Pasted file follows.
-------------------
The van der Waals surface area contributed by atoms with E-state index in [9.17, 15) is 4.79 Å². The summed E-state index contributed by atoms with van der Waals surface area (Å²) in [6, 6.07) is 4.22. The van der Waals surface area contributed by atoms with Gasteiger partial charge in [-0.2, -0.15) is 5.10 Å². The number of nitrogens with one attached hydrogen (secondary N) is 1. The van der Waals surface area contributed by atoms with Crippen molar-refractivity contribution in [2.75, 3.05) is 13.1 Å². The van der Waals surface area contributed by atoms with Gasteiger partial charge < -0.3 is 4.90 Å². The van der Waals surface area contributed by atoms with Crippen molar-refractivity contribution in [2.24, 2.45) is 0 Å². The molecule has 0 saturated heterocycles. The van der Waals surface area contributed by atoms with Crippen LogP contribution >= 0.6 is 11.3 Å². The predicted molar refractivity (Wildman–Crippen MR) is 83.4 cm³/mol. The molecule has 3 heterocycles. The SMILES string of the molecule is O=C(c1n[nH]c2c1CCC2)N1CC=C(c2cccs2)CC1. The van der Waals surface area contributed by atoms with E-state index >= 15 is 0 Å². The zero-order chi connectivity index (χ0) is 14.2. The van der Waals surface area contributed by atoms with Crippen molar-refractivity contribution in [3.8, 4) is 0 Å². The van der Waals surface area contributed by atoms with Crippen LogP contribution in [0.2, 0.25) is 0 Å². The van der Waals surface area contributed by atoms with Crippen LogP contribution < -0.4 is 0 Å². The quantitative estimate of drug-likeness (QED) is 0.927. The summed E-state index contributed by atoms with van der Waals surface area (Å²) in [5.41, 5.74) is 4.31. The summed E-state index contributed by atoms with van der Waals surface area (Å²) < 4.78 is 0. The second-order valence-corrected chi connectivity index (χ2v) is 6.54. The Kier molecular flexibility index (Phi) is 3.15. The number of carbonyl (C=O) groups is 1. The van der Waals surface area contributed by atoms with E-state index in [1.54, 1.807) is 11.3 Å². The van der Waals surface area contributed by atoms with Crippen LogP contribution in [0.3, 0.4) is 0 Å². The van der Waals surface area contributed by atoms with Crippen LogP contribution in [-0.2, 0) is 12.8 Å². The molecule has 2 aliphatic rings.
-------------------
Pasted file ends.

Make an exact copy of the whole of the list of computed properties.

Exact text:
The van der Waals surface area contributed by atoms with E-state index in [9.17, 15) is 4.79 Å². The summed E-state index contributed by atoms with van der Waals surface area (Å²) in [6, 6.07) is 4.22. The van der Waals surface area contributed by atoms with Gasteiger partial charge in [-0.2, -0.15) is 5.10 Å². The number of nitrogens with one attached hydrogen (secondary N) is 1. The van der Waals surface area contributed by atoms with Crippen molar-refractivity contribution in [2.75, 3.05) is 13.1 Å². The van der Waals surface area contributed by atoms with Gasteiger partial charge < -0.3 is 4.90 Å². The van der Waals surface area contributed by atoms with Crippen molar-refractivity contribution in [2.24, 2.45) is 0 Å². The molecule has 0 saturated heterocycles. The van der Waals surface area contributed by atoms with Crippen LogP contribution >= 0.6 is 11.3 Å². The predicted molar refractivity (Wildman–Crippen MR) is 83.4 cm³/mol. The molecule has 3 heterocycles. The SMILES string of the molecule is O=C(c1n[nH]c2c1CCC2)N1CC=C(c2cccs2)CC1. The van der Waals surface area contributed by atoms with E-state index >= 15 is 0 Å². The zero-order chi connectivity index (χ0) is 14.2. The van der Waals surface area contributed by atoms with Crippen molar-refractivity contribution in [3.8, 4) is 0 Å². The van der Waals surface area contributed by atoms with Crippen LogP contribution in [0.2, 0.25) is 0 Å². The van der Waals surface area contributed by atoms with Crippen LogP contribution < -0.4 is 0 Å². The quantitative estimate of drug-likeness (QED) is 0.927. The summed E-state index contributed by atoms with van der Waals surface area (Å²) in [5.41, 5.74) is 4.31. The summed E-state index contributed by atoms with van der Waals surface area (Å²) < 4.78 is 0. The second-order valence-corrected chi connectivity index (χ2v) is 6.54. The Kier molecular flexibility index (Phi) is 3.15. The number of carbonyl (C=O) groups is 1. The van der Waals surface area contributed by atoms with E-state index in [1.54, 1.807) is 11.3 Å². The van der Waals surface area contributed by atoms with Crippen LogP contribution in [0.3, 0.4) is 0 Å². The van der Waals surface area contributed by atoms with Crippen LogP contribution in [-0.2, 0) is 12.8 Å². The molecule has 2 aliphatic rings.